By nightfall all had become silent except for the turmoil created by the movement of thousands of French troops into Sedan. The French were forced to accept the demands of Bismarck and Von Moltke.

The next day, Silvine went out to the battlefield and recovered the body of Honore. Henriette learned that Weiss’s body had been consumed in fires started by the Prussians at Bazeilles.

The surrendered French soldiers were herded together to await deportation to Germany. A few French officers who promised never to take up arms again were released. In the camp men were murdered for filthy scraps of bread and spoiled horseflesh. Maurice, who no longer believed in anything, nearly lost control of himself. Jean, a cool veteran of previous campaigns, placed himself and Maurice among soldiers of a regiment leaving for Germany. At a stop along the way, Jean procured civilian clothes from a sympathetic French girl who was selling bread. The pair changed quickly inside a tent and escaped into a forest. When they came to a Prussian outpost, Jean was wounded by rifle fire, but they managed to escape and made their way back to old Fouchard’s farm, where they found Henriette. Maurice went on to aid in the defense of Paris; Jean remained with Fouchard to be nursed back to health by Henriette.

The proclamation of the Second Republic was followed by the capitulation of Marshal Bazaine at Metz. Paris was invaded by the Prussians while frantic attempts were made to organize new French armies in other parts of France.

Goliath, employed by the Prussians as a spy around Sedan, came to Silvine seeking her good graces. Upon her refusal, he threatened to expose Fouchard’s connection with French partisans. When Goliath returned for his answer, two of the partisans, assisted by Silvine, killed him.

In Sedan, Delaherche became friendly with Prussian Captain Von Gartlauben, who was billeted in the Delaherche house; he found the captain’s friendship to be most advantageous in the matter of reestablishing his textile works.

Jean was well again and joined the Army of the North. Meanwhile, Maurice took part in the defense of Paris. Sick of the Republic, he deserted after the capitulation of Paris and took a room near the boulevards. When the Commune took command in Paris and civil war broke out, Maurice joined the forces of the Commune to fight against the Republican forces, of which Jean’s regiment was a part. The insurrectionists fired the city as they were pushed back. Maurice was bayoneted by Jean during night fighting in the streets. Jean disguised Maurice as a Republican soldier and took him to Maurice’s lodgings, where Henriette, who had come to Paris to seek Maurice, was waiting. There Maurice passed the crisis safely, but a later hemorrhage killed him. Jean was brokenhearted at having been the cause of his friend’s death. He told Henriette good-bye, with the feeling that here was a pinpoint of the desolation all France must know.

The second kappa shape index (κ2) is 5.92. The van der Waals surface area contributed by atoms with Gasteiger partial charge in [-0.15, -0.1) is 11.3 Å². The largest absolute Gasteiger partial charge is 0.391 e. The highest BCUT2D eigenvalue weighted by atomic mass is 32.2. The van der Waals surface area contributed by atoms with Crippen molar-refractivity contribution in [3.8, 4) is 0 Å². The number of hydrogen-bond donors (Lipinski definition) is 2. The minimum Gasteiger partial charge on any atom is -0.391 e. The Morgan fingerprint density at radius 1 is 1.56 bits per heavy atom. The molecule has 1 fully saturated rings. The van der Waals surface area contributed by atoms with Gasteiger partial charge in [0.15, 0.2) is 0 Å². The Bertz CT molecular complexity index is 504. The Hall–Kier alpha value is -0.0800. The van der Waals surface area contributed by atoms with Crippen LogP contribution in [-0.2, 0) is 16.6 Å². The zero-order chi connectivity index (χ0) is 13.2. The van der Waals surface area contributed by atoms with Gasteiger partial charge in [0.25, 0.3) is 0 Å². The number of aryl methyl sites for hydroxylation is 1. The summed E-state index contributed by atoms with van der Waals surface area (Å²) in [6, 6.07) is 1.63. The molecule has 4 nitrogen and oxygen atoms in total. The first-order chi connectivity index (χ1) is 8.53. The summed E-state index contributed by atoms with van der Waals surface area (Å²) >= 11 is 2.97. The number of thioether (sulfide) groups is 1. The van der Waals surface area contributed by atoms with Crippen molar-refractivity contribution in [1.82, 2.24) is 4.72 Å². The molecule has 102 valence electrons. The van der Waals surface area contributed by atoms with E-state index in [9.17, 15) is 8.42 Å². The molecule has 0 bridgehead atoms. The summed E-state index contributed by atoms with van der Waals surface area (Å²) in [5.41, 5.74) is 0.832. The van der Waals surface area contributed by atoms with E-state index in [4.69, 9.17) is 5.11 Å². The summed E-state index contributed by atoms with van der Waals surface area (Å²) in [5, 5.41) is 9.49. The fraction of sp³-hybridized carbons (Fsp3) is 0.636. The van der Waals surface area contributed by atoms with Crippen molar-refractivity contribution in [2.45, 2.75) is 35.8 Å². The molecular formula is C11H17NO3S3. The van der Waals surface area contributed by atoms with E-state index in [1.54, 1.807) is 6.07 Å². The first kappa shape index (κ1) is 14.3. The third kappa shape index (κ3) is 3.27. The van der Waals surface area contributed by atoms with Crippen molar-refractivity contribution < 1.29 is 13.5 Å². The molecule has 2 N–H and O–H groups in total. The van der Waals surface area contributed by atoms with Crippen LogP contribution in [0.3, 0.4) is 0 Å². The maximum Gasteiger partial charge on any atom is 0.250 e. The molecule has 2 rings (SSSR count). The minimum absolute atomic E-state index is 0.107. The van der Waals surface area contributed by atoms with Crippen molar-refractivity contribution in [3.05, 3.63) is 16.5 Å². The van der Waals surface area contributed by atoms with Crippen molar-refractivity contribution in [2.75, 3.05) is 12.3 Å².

Critical Evaluation:

THE DOWNFALL is a part of Émile Zola’s compendious social ledger chronicling the fortunes of the Rougon-Macquart family in France during the Second Empire of Napoleon III (1852-1870). This work, like others by Zola, is an excellent historical-social document; it documents the social and intellectual proclivities of one articulate Frenchman in a way that only literature can.

In THE DOWNFALL, Zola angrily indicted the pompous and decadent posturings of French society, particularly the imperial court and the upper officer corps. He described an army top-heavy with sallow, aging, and porcine officers who suffered the collective delusion that the French military was as powerfully energetic and capable as it had been throughout the nineteenth century. The Franco-Prussian War (1870-1871) quickly shattered that myth. Zola made an incisive comparison between the two armies when he described the wizened appearance of the French emperor and that of the young Prussian faces marching toward Paris.

Zola was militantly nonmilitant. When he wrote this book, he saw a revival of the same kind of militarism which led to the Franco-Prussian war. By 1890, military circles in France, particularly the dashing General Georges-Ernest-Jean-Marie Boulanger, had gained a zealous following devoted to his program of revenge against Germany and the reclamation of Alsace-Lorraine, provinces taken from the French by the Germans in 1870. In Zola’s mind, such sentiments were folly. The key problems begging the attention of the French nation lay within French boundaries, not outside them.

As Honore de Balzac hoped to show in his novels, France had to marshal its forces to remedy the many social ills of the Third French Republic. France needed effective social legislation aimed at easing the plight of the urban working classes. THE DOWNFALL, like Zola’s other novels, expressed his sincere concern for the plight of France’s social outcasts.